Maybe I just listen to a lot of angry music, maybe it’s a side of me I prefer to let out in the music I listen to, either way I’ve written a lot in the Tuesday Ten series about the darker side of human nature (related, previous posts are in the sidebar). So I was a little surprised to find that I’ve never directly covered the concept of revenge.
Revenge takes a number of forms, of course, both actual and imagined, and I’ve tried to cover as wide a base as possible in this selection, particularly as I had an awful lot of songs to choose from here. Some of the ones that didn’t make it are additional tracks on the Spotify playlist.
In this age where the rich, ruling class appear to be stamping down on those less fortunate than them with ever increasing force, this seems like a nice idea: where those in history who have wronged receive their comeuppance, in a rampaging, furious imagining. But this isn’t just Nazis. This is corrupt industry, politicians, business. This was released in 1984. Sound familiar?
Up Against The Wall Motherfuckers
The Icarus Line are one of those bands that should have been household names. But a legendary capability for destroying themselves as much as the stages they played upon, not to mention something of a revolving door personnel-wise (one being Aaron North, who left the band to be part of Nine Inch Nails for a while), meant it never quite worked out. Shame, really – they really did have some genuinely fucking amazing moments, and this four-minute bolt of searing, controlled rage is one of them. I reckon this is about revenge – the kiss-off (“I can’t stop thinking about what I’m gonna do to you“) says it precisely, but equally the protagonist could be torn between revenge on their ex and wanting to, er, get back with them, in the primal capacity at least.
Mouth For War
Vulgar Display of Power
Phil Anselmo was always an angry man, but perhaps unusually his lyrics were frequently almost positive, channelling his (seemingly never-ending-well) of fury into ways of self-improvement. But there were moments where this wasn’t always the case – such as here, where he bulldozes through a manifesto for fighting back and getting total and utter revenge. And who would stand in his way? No politics here, this is a very angry man standing up for what he feels is right, and he’s willing to fight back and get his enemies to repeat what they’ve said…to his face. Good luck with that…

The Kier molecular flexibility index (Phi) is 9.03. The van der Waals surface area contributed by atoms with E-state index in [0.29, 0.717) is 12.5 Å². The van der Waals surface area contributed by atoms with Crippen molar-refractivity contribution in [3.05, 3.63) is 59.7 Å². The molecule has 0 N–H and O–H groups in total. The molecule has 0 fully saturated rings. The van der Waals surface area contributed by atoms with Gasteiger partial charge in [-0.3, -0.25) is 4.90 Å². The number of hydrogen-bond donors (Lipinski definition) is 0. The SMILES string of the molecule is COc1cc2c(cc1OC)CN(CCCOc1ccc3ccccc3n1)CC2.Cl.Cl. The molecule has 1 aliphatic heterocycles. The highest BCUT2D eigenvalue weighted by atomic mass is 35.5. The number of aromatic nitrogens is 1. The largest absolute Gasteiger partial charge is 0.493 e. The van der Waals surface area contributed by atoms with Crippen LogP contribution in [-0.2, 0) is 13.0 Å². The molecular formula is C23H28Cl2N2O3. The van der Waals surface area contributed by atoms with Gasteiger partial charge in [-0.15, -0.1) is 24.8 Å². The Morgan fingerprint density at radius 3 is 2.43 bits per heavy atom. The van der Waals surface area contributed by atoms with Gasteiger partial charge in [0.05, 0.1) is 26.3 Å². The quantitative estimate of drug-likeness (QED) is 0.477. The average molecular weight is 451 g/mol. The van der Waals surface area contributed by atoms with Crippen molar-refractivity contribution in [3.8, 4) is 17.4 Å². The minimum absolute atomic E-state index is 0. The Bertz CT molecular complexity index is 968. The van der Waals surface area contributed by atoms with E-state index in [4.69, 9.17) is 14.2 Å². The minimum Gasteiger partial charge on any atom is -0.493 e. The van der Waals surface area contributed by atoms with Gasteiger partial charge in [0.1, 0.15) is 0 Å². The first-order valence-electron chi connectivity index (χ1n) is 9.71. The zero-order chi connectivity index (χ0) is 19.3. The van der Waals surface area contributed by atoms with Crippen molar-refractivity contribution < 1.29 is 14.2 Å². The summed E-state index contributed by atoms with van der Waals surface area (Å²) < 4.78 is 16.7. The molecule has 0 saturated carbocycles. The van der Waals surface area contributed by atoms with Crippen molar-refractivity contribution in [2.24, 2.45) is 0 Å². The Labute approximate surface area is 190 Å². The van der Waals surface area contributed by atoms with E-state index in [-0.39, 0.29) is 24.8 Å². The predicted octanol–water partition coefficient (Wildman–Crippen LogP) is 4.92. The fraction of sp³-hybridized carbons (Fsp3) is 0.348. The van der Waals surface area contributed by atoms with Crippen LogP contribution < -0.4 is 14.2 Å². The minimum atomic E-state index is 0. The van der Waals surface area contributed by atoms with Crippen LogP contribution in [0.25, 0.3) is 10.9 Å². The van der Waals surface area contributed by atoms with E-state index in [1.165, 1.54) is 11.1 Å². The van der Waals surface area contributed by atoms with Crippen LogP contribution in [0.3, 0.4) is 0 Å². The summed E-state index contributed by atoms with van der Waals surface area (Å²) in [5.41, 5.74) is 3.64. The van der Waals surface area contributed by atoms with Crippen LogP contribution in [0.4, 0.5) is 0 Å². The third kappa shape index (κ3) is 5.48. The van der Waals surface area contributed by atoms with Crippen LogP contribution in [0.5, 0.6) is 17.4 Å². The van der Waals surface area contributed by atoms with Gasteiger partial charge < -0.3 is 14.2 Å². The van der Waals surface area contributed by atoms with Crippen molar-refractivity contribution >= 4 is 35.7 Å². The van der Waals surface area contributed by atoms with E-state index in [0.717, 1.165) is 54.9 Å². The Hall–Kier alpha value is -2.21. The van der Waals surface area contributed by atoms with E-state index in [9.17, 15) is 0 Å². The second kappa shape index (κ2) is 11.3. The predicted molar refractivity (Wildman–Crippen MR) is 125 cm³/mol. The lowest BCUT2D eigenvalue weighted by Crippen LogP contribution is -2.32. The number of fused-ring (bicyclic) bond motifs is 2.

Everything About You
America’s Least Wanted
Yep, he’s been dumped, he was sad…once. But now, he just wants his dislike of his ex writ large, in every way possible. Which means hating everything she liked, kissing her sister, and generally just enjoying life again. I can relate to some of this, at least, in a general sense, in my past, even if this song more than ever sounds like a teenage tantrum, that was enormous fun once upon a time.
The Bones of What You Believe
I’m struggling to think of any other song infused with such malice and fury in the lyrics…that are disguised behind monstrous, sunny pop hooks. Lauren Mayberry’s sweet vocals and melodies disguise all kinds of threats and kiss-offs, every single line being stuffed full of such potential violence that I could, bizarrely, just much imagine a death metal taking on these lyrics and still not coming up with a devastating track as this. Revenge never sounded so sweet.